(7) To begin with it must be noticed that the proviso merely requires that the appeal shall not be entertained unless it is accompanied by satisfactory proof of the payment of the amount of tax admitted by the appellant to be due. A question thus arises what is the meaning of the word 'entertained' in this context? Does it mean that no appeal shall be received or filed or does it mean that no appeal shall be admitted or heard and disposed of unless satisfactory proof is available? The dictionary meaning of the word 'entertain' was brought to our notice by the parties, and both sides agreed that it means either 'to deal with or admit to consideration'. We are also of the same opinion. The question, therefore, is at what stage can the appeal be said to be entertained for the purpose of the application of the proviso? Is it 'entertained' when it is filed or is it 'entertained' when it is admitted and the date is fixed for hearing or is it finally 'entertained' when it is heard and disposed of? Numerous cases exist in the law reports in which the word 'entertained' or similar cognate expressions have been interpreted by the courts. Some of them from the Allahabad High Court itself have been brought to our notice and we shall deal with them in due course. For the present, we must say that if the legislature intended that the word 'file or receive' was to be used, there Was no difficulty in using those words. In some of the statutes which were brought to our notice such expressions have in fact been used....
(10)...When the proviso speaks of the entertainment of the appeal, it means that the appeal such as was filed will not be admitted to consideration unless there is satisfactory proof available of the making of the deposit of admitted tax
43. This was the meaning which the Supreme Court has given to the word 'entertained' in the aforesaid decision. This was also the word used in the Ellora Construction Co. case and Chatter Singh Baid case referred to earlier. However, the expression used in the opening part of Section 170 of the statute before us is that 'no appeal shall be heard or determined under Section 169unless. The question is: what the interpretation to be placed on these words?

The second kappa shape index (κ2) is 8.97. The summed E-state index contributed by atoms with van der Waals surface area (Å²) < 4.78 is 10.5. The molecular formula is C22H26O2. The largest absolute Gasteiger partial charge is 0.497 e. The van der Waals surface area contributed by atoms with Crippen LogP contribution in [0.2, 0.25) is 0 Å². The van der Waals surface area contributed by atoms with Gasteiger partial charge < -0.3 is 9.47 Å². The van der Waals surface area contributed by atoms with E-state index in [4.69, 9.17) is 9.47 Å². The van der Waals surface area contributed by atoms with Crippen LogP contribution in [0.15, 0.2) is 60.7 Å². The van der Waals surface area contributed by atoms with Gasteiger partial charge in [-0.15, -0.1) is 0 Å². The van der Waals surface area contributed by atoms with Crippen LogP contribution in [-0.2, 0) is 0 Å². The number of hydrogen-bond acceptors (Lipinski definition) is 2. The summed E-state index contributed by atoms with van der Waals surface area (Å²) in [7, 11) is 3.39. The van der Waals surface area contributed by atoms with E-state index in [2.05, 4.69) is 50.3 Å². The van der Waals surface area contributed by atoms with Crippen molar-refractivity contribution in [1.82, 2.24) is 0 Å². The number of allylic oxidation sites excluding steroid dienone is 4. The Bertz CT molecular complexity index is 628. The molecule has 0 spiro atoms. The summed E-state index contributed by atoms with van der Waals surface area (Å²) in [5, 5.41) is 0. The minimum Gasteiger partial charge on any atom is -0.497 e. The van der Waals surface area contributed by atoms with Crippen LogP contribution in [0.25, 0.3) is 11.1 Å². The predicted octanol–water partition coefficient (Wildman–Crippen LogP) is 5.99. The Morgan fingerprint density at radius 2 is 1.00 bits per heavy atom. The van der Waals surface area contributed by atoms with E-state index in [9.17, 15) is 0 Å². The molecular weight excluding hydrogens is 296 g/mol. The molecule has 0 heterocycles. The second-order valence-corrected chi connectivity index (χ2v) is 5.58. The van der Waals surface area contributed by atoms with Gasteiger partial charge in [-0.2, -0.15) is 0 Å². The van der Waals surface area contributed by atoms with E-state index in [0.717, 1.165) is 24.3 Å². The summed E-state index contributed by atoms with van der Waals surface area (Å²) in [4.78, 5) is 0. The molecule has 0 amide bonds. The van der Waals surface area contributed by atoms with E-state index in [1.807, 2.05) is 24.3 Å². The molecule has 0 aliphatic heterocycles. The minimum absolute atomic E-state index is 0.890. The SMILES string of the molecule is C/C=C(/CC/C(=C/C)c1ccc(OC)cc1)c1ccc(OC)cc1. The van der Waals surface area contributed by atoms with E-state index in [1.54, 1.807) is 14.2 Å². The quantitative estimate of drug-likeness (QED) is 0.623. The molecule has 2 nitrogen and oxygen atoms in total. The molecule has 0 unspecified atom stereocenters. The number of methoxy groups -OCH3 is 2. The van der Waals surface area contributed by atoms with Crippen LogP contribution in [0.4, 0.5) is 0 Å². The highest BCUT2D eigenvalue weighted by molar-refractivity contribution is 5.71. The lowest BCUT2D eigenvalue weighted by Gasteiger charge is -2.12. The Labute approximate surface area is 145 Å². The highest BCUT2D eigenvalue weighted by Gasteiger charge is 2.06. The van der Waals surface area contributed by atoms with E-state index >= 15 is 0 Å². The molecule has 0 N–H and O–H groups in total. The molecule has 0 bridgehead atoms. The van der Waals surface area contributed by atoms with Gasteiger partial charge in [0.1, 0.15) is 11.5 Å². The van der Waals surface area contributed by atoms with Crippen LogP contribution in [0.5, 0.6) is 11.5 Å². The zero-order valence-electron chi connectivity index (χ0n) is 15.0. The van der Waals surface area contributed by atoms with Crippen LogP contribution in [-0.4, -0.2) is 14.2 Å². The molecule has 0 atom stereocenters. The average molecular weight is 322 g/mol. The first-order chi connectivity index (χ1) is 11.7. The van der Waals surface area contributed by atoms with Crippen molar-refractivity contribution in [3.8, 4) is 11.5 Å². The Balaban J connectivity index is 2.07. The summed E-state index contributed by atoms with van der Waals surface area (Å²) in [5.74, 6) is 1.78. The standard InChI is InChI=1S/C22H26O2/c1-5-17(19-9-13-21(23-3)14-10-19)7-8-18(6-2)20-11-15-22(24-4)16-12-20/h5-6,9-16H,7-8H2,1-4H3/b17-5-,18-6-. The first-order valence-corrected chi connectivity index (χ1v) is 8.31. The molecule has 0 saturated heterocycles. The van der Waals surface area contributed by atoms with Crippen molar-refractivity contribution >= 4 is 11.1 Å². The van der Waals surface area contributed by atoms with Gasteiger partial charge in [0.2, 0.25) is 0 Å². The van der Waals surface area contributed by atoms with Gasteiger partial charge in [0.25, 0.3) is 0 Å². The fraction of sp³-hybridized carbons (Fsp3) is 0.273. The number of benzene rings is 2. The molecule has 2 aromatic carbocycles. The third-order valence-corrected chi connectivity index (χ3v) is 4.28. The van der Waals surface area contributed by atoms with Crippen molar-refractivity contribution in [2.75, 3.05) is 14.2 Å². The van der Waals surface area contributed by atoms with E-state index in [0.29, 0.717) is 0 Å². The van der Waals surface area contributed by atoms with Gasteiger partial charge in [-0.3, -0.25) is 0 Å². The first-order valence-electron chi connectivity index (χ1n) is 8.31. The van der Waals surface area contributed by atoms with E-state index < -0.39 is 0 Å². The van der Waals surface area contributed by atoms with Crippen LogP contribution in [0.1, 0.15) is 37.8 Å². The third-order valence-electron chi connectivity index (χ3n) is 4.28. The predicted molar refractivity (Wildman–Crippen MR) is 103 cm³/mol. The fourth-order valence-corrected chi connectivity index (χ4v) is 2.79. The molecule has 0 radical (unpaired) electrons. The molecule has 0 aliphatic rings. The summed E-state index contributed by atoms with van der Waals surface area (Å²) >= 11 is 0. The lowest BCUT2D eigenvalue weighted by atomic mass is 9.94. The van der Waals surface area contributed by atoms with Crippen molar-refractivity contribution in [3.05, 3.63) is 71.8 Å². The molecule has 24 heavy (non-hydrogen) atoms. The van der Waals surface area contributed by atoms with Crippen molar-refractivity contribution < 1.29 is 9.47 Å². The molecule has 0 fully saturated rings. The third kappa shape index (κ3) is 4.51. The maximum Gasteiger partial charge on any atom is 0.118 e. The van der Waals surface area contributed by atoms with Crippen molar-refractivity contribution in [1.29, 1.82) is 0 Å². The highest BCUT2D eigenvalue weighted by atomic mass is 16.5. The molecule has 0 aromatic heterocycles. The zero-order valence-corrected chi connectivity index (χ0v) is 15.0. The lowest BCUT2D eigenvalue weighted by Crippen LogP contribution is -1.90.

44. It seems to us the words of Section 170(b) are capable of a broader interpretation. A perusal of Section 170 shows that the section uses three different expressions "heard or determined", "brought" and "admitted" in relation to an appeal and some significance is to be attached to the use of the expression "heard and determined". In like situations, other statutes such as the one considered by this Court in Lakshmi Rattan Engineering Works Ltd. v. Assistant Commissioner of Sales Tax and those contained in certain other enactments like the Bombay and Calcuta Municipal Acts specifically prohibit the very entertainment of the appeal if the tax is not paid. When the DMC Act has carefully avoided the use of that word, we must give full effect to the differential wording. Also, the absence of a language in Clause (b) of the proviso similar to that hi Clause (a) - which indicates that an appeal filed beyond the period of limitation will not stand, admitted unless the delay is condoned - also warrants an inference that the payment of disputed tax is not a condition precedent to the entertainment or admission of the appeal. In the present statutory context, it sounds plausible to say that such an appeal can be admitted or entertained but only cannot be heard or disposed of without pre-deposit of the disputed tax. Such an interpretation will provide some much needed relief from the harshness of the provision. These are not days in which the calculation of the property tax is simple and uncomplicated; the determination of the annual value of the property, except when based on the actual rent received from the property, involves various subjective factors and, not unoften, there is a wide gulf between the tax admitted to be due and the tax demanded. Sometimes, to compel the assessee to pay up the demanded tax for several years in succession might very well cripple him altogether. This apart, an assessee may not be able to deposit the tax while filing the appeal but may be able to pay it up within a short time, or at any rate, before the appeal comes on for hearing in the normal course. There is no reason to construe the provision so rigidly as to disable him from doing this. Again, when an appeal comes on for hearing, the appellate judge, in appropriate cases, where he feels there is some great hardship or injustice involved, may be inclined to adjourn the appeal for some time to enable the assessee to pay up the tax. Though it will not be expedient or proper to encourage adjournment of an appeal, where it is ripe for hearing otherwise, only on this ground and as a matter of course, an interpretation which leaves some room for the exercise of a judicial discretion in this regard, where the equities of the case deserve it, may not be inappropriate. The appellate judge's incidental and ancillary powers should not be curtailed except to the extent specifically precluded by the statute. We see nothing wrong in interpreting the provision as permitting the appellate authority to adjourn the hearing of the appeal thus giving time to the assessee to pay the tax or even specifically granting time or instalments to enable the assessee to deposit the disputed tax where the case merits it, so long as it does not unduly interfere with the appellate court's calendar of hearings. His powers, however, should stop short of staying the recovery of the tax till the disposal of the appeal. We say this because it is one thing for the judge to adjourn the hearing leaving it to the assessee to pay up the tax before the adjourned date or permitting the assessee to pay up the tax, if he can, in accordance with his directions before the appeal is heard. In doing so, he does not and cannot injunct the department from recovering the tax, if they wish to do so. He is only giving a chance to the assessee to pay up the tax if he wants the appeal to be heard. It is, however, a totally different thing for the judge to stay the recovery till the disposal of the appeal; that would result in modifying the language of the proviso to read: "no appeal shall be disposed of until the tax is paid". Short of this, however, there is no reason to restrict the powers unduly; all he has to do is to ensure that the entire tax in dispute is paid up by the time the appeal is actually heard on its merits. We would, therefore, read Clause (b) of Section 170 only as a bar to the hearing of the appeal and its disposal on merits and not as a bar to the entertainment of the appeal itself.